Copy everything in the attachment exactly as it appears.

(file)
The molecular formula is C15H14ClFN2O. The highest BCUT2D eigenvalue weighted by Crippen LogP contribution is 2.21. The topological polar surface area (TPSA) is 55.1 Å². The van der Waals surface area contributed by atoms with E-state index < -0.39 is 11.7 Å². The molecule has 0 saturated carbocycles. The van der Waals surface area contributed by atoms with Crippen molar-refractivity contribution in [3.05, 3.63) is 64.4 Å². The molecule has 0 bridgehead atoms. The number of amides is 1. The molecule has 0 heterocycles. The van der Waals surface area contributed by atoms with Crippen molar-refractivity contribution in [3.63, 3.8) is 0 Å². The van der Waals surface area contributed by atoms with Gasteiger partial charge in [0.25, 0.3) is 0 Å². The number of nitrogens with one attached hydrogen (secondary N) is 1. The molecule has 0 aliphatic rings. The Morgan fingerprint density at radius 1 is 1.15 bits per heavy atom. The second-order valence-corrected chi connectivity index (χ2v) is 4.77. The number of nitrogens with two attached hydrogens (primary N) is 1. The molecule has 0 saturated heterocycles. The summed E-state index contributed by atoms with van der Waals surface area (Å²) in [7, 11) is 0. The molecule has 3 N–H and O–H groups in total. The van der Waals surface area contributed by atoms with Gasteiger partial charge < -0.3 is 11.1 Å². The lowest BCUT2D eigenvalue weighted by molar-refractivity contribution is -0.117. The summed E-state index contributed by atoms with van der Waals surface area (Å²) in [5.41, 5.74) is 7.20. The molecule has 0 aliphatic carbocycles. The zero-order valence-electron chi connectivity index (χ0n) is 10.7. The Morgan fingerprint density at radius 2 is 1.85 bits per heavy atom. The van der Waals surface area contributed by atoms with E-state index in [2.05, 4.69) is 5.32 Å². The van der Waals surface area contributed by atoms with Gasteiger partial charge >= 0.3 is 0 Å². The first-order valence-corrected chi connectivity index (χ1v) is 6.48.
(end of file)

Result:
The molecular formula is C15H14ClFN2O. The highest BCUT2D eigenvalue weighted by Crippen LogP contribution is 2.21. The topological polar surface area (TPSA) is 55.1 Å². The van der Waals surface area contributed by atoms with E-state index < -0.39 is 11.7 Å². The molecule has 0 saturated carbocycles. The van der Waals surface area contributed by atoms with Crippen molar-refractivity contribution in [3.05, 3.63) is 64.4 Å². The molecule has 0 bridgehead atoms. The number of amides is 1. The molecule has 0 heterocycles. The van der Waals surface area contributed by atoms with Crippen molar-refractivity contribution in [3.63, 3.8) is 0 Å². The van der Waals surface area contributed by atoms with Gasteiger partial charge in [0.25, 0.3) is 0 Å². The number of nitrogens with one attached hydrogen (secondary N) is 1. The molecule has 0 aliphatic rings. The Morgan fingerprint density at radius 1 is 1.15 bits per heavy atom. The second-order valence-corrected chi connectivity index (χ2v) is 4.77. The number of nitrogens with two attached hydrogens (primary N) is 1. The molecule has 0 saturated heterocycles. The summed E-state index contributed by atoms with van der Waals surface area (Å²) in [7, 11) is 0. The molecule has 3 N–H and O–H groups in total. The van der Waals surface area contributed by atoms with Gasteiger partial charge < -0.3 is 11.1 Å². The lowest BCUT2D eigenvalue weighted by molar-refractivity contribution is -0.117. The summed E-state index contributed by atoms with van der Waals surface area (Å²) in [5.41, 5.74) is 7.20. The molecule has 0 aliphatic carbocycles. The zero-order valence-electron chi connectivity index (χ0n) is 10.7. The Morgan fingerprint density at radius 2 is 1.85 bits per heavy atom. The van der Waals surface area contributed by atoms with E-state index in [2.05, 4.69) is 5.32 Å². The van der Waals surface area contributed by atoms with Gasteiger partial charge >= 0.3 is 0 Å². The first-order valence-corrected chi connectivity index (χ1v) is 6.48.